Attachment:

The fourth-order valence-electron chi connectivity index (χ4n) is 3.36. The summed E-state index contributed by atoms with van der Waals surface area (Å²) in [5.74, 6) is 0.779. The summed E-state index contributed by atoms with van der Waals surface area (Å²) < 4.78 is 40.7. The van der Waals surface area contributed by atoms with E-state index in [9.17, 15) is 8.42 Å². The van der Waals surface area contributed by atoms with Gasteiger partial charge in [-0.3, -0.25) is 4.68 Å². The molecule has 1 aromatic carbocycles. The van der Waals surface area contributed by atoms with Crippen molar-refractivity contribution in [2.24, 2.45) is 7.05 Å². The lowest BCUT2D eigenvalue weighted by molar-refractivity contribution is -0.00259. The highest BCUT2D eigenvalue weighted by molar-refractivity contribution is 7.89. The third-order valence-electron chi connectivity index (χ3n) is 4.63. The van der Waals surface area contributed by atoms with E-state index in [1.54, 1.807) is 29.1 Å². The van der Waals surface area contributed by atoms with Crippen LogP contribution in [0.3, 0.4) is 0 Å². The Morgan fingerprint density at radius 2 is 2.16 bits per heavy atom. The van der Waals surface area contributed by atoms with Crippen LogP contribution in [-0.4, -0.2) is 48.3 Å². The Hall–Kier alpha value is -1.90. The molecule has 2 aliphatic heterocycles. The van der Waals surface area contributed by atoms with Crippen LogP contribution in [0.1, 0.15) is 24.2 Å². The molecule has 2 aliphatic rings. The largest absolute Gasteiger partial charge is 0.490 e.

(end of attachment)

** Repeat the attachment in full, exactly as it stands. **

The fourth-order valence-electron chi connectivity index (χ4n) is 3.36. The summed E-state index contributed by atoms with van der Waals surface area (Å²) in [5.74, 6) is 0.779. The summed E-state index contributed by atoms with van der Waals surface area (Å²) < 4.78 is 40.7. The van der Waals surface area contributed by atoms with E-state index in [9.17, 15) is 8.42 Å². The van der Waals surface area contributed by atoms with Gasteiger partial charge in [-0.3, -0.25) is 4.68 Å². The molecule has 1 aromatic carbocycles. The van der Waals surface area contributed by atoms with Crippen molar-refractivity contribution in [2.24, 2.45) is 7.05 Å². The lowest BCUT2D eigenvalue weighted by molar-refractivity contribution is -0.00259. The highest BCUT2D eigenvalue weighted by molar-refractivity contribution is 7.89. The third-order valence-electron chi connectivity index (χ3n) is 4.63. The van der Waals surface area contributed by atoms with E-state index in [1.54, 1.807) is 29.1 Å². The van der Waals surface area contributed by atoms with Crippen LogP contribution in [0.3, 0.4) is 0 Å². The Morgan fingerprint density at radius 2 is 2.16 bits per heavy atom. The van der Waals surface area contributed by atoms with Crippen LogP contribution in [-0.4, -0.2) is 48.3 Å². The Hall–Kier alpha value is -1.90. The molecule has 2 aliphatic heterocycles. The van der Waals surface area contributed by atoms with Crippen LogP contribution in [0.1, 0.15) is 24.2 Å². The molecule has 2 aliphatic rings. The largest absolute Gasteiger partial charge is 0.490 e.